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Mona Charen
Mona Charen
19 Aug 2014
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The Wrong Marriage Debate

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Editor's note: Mona Charen is on vacation. The following is a previously published column from 2009.

The other day I chatted with a pregnant gal at the hair salon. She was about 20, sweet, pretty, and demure. Because I am always doing sociological fieldwork, I asked my hairdresser if she was married. No. But she has a fiance. As always in these situations, you just want to grab these young people by the lapels and say "Get to the altar! It's critical for your child." I didn't, of course — because while I am a zealot for marriage, I'm not yet prepared to become a public nuisance.

I thought of that young lady again this morning when I read of the latest report from the National Center for Health Statistics. It seems that the rate at which unmarried women are having babies in America jumped dramatically in the past seven years. "In 2007, there were 1,714,643 babies born to unmarried women, an increase of 4 percent from 2006, and 26 percent higher than the number in 2002 (1,365,966)," the NCHS reports. Forty percent of births in America are now to unwed mothers. Rates are highest among Hispanic women (like the one at the salon).

Though we had a vigorous national discussion about unwed childbearing back in the 1990s — "Murphy Brown" followed by "Dan Quayle Was Right" by Barbara Dafoe Whitehead in the Atlantic magazine a few years later — our current preoccupation with gay marriage has distracted us. The issue of greater importance is the degree to which heterosexual men and women are choosing to become parents while unmarried. "If you see 10 babies in the room," Stephanie Ventura of the NCHS told the Washington Post, "four of them were born to women who are not married."

And while popular culture and supermarket checkout mags might give you the impression that wealthy, successful women are leading the way on single parenting, celebrities actually obscure the reality. Movie stars and pop singers do often abjure marriage, but most successful women do not. In fact, as Kay Hymowitz limned in her 2006 book, "Marriage and Caste in America," what we really have in this country is a caste system. At the top are the college graduates who nearly always get married before becoming pregnant. At the bottom are poor women of all races and backgrounds who routinely have babies before they marry (if they ever marry).

"As of 2000," Hymowitz wrote, "only about 10 percent of mothers with 16 or more years of education — that is, with a college degree or higher — were living without husbands. Compare that with 36 percent of mothers who have between 9 and 14 years of education." And the new NCHS data suggest that the numbers have only gotten worse since 2000. The life prospects for children born into intact families are so dramatically different from those born into single-parent homes that it would seem a gross injustice if it resulted from anything other than the free choice of parents. Actually, it is a gross injustice to the children — even if it is perpetrated by their parents.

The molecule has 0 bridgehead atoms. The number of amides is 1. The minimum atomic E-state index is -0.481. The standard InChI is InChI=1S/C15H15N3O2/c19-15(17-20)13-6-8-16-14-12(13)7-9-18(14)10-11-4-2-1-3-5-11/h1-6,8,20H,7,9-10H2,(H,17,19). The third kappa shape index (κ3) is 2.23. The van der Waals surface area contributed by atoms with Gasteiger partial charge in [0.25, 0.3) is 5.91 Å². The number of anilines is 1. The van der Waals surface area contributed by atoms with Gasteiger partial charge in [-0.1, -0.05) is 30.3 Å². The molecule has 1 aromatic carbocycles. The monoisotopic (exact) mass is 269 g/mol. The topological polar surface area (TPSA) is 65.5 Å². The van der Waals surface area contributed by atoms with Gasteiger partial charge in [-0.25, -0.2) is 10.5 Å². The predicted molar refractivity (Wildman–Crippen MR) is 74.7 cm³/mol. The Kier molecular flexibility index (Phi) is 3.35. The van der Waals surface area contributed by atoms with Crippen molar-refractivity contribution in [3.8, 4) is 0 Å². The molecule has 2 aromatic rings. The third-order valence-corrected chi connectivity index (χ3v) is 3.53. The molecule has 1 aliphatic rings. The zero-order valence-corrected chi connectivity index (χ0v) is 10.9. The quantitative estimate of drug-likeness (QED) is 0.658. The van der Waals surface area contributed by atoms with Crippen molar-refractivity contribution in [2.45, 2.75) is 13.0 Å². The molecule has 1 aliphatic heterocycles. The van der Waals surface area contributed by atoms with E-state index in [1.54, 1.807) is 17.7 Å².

By the age of 12, 78 percent of children living in non-married households have experienced one or more years of poverty. For children in intact families, the figure is 18 percent. Babies born to unwed moms are more likely to be premature, to face low birth weight, and to suffer other pathologies. Children who are raised in non-marital households have poorer school performance, more trouble with the law, more mental and emotional disturbances, more poverty, suffer more physical and sexual abuse, and are more likely to become unwed parents themselves. Here's Hymowitz again: "Children of single mothers have lower grades and educational attainment than kids who grow up with married parents, even after controlling for race, family background, and IQ."

Princeton sociologist Sara McLanahan, among others, has speculated about why less-educated young women do not wait for marriage. Perhaps they invest marriage with excessively lofty expectations for complete personal happiness and fulfillment? One of the unwed moms interviewed by the Post explained her decision not to marry the father of her 3-year-old this way: "He's a good dad and a good person, but he's just not right for me." Another offered that "I didn't want to pick the wrong person just to have a kid, so I just decided to go ahead and do it and work on the relationship later."

Young women, especially poorly educated ones, have gotten the idea that marriage is all about them — about their romantic hopes. In fact, while marriage often does deliver on the promise of happiness for adults, it is only secondarily about adult happiness. It is primarily about safety and security for children. The old stigma against illegitimacy was harsh and led to its own kind of suffering. But it prevented narcissistic young people from impairing the lives of their children on a grand scale.

To find out more about Mona Charen and read features by other Creators Syndicate writers and cartoonists, visit the Creators Syndicate Web page at www.creators.com.

COPYRIGHT 2009 CREATORS SYNDICATE, INC.



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